Our metagenomics analysis yielded high quality matches for 8848 sequencing reads of F. tularensis generated from all eight samples, which represents a very small fraction of the F. tularensis genome (see Table 1, Additional file 1: Methods Figure S3). Despite limited data for this analysis, more data could have been captured by this metagenomics strategy by increasing the coverage depth for which the sequencing was generated (i.e. > 1000× coverage). We found no evidence for F. tularensis, HBV, human parvovirus B19, and Ralstonia species among other clinical samples prepared and sequenced at the TGen sequencing facility, suggesting that the DNA sequence of these four microbes did not originate from the environment nor commercial reagents used in this facility at the time lymph node aspirates were processed.
Standardized traditional diagnostics independently confirmed the HBV coinfection in patient 3 that was initially detected through metagenomics. Active infection with HBV was confirmed in patient 3 via a serological diagnostic test, despite being missed by prior clinical examination. This confirmation was communicated using a method that retained the integrity of the patient de-identification system. No further information in respect to the stage of disease for this patient was obtained.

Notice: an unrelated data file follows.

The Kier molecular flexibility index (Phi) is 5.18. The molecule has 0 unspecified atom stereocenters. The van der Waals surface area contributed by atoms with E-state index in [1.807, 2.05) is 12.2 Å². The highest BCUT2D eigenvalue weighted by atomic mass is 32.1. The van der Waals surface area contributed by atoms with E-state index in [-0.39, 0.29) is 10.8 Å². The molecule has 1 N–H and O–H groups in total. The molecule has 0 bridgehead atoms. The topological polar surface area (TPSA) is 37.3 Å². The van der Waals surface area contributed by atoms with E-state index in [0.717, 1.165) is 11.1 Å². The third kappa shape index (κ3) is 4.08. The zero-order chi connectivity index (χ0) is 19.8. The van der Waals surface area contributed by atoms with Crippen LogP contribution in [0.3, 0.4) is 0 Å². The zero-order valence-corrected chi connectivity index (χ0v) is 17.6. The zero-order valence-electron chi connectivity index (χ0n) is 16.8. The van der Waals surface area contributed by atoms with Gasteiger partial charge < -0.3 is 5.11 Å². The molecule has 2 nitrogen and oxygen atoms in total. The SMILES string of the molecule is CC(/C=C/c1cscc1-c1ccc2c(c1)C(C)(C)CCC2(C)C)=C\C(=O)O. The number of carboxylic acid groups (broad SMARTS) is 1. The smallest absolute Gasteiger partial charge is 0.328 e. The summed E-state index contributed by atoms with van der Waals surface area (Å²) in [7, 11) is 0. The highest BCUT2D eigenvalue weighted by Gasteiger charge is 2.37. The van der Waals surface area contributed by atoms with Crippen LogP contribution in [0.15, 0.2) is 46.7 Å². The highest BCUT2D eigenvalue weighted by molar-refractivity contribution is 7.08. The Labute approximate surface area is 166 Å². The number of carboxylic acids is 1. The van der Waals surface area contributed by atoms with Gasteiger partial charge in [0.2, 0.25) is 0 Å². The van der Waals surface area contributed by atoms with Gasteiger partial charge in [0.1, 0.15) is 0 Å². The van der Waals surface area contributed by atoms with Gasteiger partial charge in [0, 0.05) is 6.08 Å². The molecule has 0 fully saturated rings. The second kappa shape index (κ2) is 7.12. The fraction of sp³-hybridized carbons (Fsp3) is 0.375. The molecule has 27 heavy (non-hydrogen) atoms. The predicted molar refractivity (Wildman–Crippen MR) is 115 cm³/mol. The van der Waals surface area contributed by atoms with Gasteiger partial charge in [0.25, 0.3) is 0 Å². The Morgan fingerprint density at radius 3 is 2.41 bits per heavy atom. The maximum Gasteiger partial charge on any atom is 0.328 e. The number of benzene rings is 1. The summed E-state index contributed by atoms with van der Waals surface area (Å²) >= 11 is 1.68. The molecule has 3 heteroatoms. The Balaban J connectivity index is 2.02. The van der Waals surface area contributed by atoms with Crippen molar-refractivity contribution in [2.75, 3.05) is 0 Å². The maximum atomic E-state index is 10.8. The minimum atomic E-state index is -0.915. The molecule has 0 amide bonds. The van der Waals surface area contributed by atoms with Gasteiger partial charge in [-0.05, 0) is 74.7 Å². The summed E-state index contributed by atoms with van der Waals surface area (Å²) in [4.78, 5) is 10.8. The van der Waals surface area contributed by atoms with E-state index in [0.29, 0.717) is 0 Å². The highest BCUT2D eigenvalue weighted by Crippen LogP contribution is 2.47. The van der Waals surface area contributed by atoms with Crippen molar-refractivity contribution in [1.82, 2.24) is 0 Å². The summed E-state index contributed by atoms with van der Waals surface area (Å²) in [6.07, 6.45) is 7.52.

Molecular methods confirmed the presence of DNA sequence from multiple pathogens in three of the eight clinical samples, consistent with coinfection in these patients. We tested all eight samples that were PCR-positive for F. tularensis for the presence of parvovirus B19 and HBV. Through a combination of nested PCR followed by Sanger sequencing using parvovirus B19-specific primers , we confirmed detection from patients 3 and 6 but not 5 (Table 1). The 251 bp B19-specific amplicon from patients 3 had 100% sequence identity with published strains of human parvovirus B19 encoding a VP1 gene (EU478584), and the B19-specific amplicon from patient 6 had 99% sequence identity to published strains. This comparison identified a single base mutation that did not match any of the six deliberate mutations engineered in the synthetic positive control. Thus, this mutation either reflects the sequence of the original template or arose as an artifact introduced during PCR and sequencing process. An HBV-specific amplicon was generated from patient 3 and not from the other seven samples (Table 1). HBV-specific primers amplified a 37 bp fragment in patient 3 that perfectly matched published strains for C12 X protein (X) and core protein (C) genes (KP309751).